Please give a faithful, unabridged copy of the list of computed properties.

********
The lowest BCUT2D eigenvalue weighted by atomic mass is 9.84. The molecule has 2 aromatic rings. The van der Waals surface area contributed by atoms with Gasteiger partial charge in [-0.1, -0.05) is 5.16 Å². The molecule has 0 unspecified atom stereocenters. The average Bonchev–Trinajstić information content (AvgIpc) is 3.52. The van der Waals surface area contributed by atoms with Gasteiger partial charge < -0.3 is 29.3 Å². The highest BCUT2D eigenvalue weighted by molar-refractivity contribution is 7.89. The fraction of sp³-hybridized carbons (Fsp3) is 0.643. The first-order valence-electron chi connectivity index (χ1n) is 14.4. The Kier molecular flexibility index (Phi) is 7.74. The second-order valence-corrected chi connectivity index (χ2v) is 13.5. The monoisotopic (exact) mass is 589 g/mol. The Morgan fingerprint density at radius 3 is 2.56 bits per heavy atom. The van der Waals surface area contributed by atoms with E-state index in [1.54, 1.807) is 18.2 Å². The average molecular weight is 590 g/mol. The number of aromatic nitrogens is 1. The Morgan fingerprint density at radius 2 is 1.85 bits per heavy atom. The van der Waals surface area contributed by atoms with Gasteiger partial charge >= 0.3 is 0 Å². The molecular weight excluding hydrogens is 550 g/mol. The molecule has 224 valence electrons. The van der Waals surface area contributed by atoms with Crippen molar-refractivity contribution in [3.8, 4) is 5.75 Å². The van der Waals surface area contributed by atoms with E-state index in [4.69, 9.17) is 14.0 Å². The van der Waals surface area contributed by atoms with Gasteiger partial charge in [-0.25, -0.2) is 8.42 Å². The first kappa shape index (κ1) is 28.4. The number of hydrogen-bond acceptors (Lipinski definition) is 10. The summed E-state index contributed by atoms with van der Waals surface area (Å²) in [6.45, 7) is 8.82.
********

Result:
The lowest BCUT2D eigenvalue weighted by atomic mass is 9.84. The molecule has 2 aromatic rings. The van der Waals surface area contributed by atoms with Gasteiger partial charge in [-0.1, -0.05) is 5.16 Å². The molecule has 0 unspecified atom stereocenters. The average Bonchev–Trinajstić information content (AvgIpc) is 3.52. The van der Waals surface area contributed by atoms with Gasteiger partial charge < -0.3 is 29.3 Å². The highest BCUT2D eigenvalue weighted by molar-refractivity contribution is 7.89. The fraction of sp³-hybridized carbons (Fsp3) is 0.643. The first-order valence-electron chi connectivity index (χ1n) is 14.4. The Kier molecular flexibility index (Phi) is 7.74. The second-order valence-corrected chi connectivity index (χ2v) is 13.5. The monoisotopic (exact) mass is 589 g/mol. The Morgan fingerprint density at radius 3 is 2.56 bits per heavy atom. The van der Waals surface area contributed by atoms with E-state index in [1.54, 1.807) is 18.2 Å². The average molecular weight is 590 g/mol. The number of aromatic nitrogens is 1. The Morgan fingerprint density at radius 2 is 1.85 bits per heavy atom. The van der Waals surface area contributed by atoms with Gasteiger partial charge >= 0.3 is 0 Å². The molecular weight excluding hydrogens is 550 g/mol. The molecule has 224 valence electrons. The van der Waals surface area contributed by atoms with Crippen molar-refractivity contribution in [3.8, 4) is 5.75 Å². The van der Waals surface area contributed by atoms with E-state index in [4.69, 9.17) is 14.0 Å². The van der Waals surface area contributed by atoms with Gasteiger partial charge in [-0.25, -0.2) is 8.42 Å². The first kappa shape index (κ1) is 28.4. The number of hydrogen-bond acceptors (Lipinski definition) is 10. The summed E-state index contributed by atoms with van der Waals surface area (Å²) in [6.45, 7) is 8.82.